Now we see but a poor reflection as in a mirror; then we shall see face to face. Now I know in part; then I shall know fully, even as I am fully known. 1 Corinthians 13:12

Our lovely neighbours will get over this huge hump in their lives in God’s strength and they will keep on trusting, whatever happens. And one day, I am sure, ‘God will wipe away every tear from their eyes.’ (Revelation 7:17)

May we all carry such a hope in our hearts, as we live out our days here with our eyes fixed on the Lord, knowing this is not the end but only the beginning.

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I wonder if you can remember a time when you saw something on display somewhere and felt you just had to buy it. That happened to me almost a year ago, not long after we moved into our beautiful village unit. At the time, I was strolling around a plant nursery, trying to decide which roses to buy to put in the small garden beside our balcony. Apparently, the previous owner had had several different roses growing there, but once he was unable to care for them any longer, they had been removed. Despite this, one single rose bush had defied all odds and come back to life. So in order to balance the garden out a little, I asked if I could plant a couple more and was told that would be fine. Yet what rose should I choose, out of the many on offer?

IMG_20171007_091749262

Just Joey

Finally, I found a deep red rose called ‘Mr Lincoln’ and decided on that one. Its blooms were not quite the shape I wanted, but they had a beautiful, strong scent and the plant seemed vigorous and hardy. Then a label on a pretty, apricot-coloured rose nearby caught my eye—‘Just Joey’. Now how could I resist? After all, my name is Jo-Anne—and the name I was often called by my family when I was growing up was ‘Joey’. So I felt I had to have that rose in my garden, as we began this new phase of our life.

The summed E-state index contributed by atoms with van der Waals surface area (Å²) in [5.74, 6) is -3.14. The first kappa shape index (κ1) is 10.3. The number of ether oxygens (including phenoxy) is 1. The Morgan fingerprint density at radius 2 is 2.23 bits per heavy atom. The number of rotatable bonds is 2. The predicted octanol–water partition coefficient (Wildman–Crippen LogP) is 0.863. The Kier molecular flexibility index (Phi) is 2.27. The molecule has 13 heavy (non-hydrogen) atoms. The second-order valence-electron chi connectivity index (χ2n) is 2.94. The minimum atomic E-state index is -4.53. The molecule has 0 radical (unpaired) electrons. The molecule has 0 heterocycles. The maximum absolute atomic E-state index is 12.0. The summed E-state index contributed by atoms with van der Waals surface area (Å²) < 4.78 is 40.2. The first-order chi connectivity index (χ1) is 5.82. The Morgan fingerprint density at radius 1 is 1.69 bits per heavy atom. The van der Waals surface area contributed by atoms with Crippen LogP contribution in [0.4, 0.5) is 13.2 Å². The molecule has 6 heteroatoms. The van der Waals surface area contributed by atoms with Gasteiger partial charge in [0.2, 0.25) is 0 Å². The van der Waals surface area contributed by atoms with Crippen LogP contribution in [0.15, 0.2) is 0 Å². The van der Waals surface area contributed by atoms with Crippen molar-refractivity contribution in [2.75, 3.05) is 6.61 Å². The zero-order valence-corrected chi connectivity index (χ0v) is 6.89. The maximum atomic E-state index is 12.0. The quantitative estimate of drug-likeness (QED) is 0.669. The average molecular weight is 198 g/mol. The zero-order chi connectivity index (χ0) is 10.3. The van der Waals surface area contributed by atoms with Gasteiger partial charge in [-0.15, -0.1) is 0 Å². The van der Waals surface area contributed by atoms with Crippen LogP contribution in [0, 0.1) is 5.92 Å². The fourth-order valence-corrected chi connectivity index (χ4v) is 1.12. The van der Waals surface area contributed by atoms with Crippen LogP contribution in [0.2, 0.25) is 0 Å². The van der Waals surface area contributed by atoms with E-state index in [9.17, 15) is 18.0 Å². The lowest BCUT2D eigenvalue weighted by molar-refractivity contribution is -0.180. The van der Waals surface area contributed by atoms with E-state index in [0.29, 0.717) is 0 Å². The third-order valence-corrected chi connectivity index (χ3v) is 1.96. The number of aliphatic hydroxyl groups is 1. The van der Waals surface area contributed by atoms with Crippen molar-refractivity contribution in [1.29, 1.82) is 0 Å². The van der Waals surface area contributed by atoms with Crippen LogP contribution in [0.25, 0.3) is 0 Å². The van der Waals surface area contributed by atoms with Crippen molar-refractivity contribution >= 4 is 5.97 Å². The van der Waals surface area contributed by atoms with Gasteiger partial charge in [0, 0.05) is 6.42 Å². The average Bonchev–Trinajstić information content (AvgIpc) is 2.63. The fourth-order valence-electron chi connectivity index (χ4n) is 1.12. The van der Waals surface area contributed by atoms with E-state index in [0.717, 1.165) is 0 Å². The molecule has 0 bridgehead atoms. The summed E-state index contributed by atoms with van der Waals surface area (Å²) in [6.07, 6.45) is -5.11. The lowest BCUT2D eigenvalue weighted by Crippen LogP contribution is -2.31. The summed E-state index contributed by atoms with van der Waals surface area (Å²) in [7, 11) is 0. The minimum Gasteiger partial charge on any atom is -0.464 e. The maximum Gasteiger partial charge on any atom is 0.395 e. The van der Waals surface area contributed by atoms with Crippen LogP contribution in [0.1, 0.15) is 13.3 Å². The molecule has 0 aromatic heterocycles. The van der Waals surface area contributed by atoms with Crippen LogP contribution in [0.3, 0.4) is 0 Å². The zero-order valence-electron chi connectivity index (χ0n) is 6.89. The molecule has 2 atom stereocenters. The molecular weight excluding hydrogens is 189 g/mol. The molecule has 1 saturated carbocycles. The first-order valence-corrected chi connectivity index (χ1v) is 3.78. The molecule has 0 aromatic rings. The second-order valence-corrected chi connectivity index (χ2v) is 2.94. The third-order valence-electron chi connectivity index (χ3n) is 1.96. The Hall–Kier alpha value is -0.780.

Yet there was another reason the name of this rose had caught my eye too. For a long time, I had kept the idea for a kind of memoir on my computer, until I felt the time was right for me to explore it further. Eventually, I did—and gradually, it morphed into my second non-fiction book, Becoming Me, published in October 2016. But my original idea for its title? You guessed it—Just Joey.

Apparently, my rose ‘Just Joey’ was named after the wife of the head of a nursery company in the UK. But to me, it kind of symbolises my own life, as I have learnt and grown and made mistakes and grown some more and stepped out and taken risks to become more of the person I believe God created me to be. God knew all about me before I was born—and created me as a unique person, with my own personality and gifts.

For you created my inmost being; you knit me together in my mother’s womb. I praise you because I am fearfully and wonderfully made. Psalm 139:13-14

God knew every twist and turn in my journey too and has been with me all the way, even when those winds threatened to snap my fragile stem, as occasionally happens to my rose. Today, I feel so blessed to be ‘Just Joey’, to rest in who I am in God, to be less afraid to be all I was created to be and to be less jealous of those with different gifts and abilities from me who seem to have achieved more in life than I have.

My ‘Just Joey’ rose is unique, with its frilled petals and gentle perfume. And you and I are unique too—just as God created us. May you rest in that truth today and be thankful.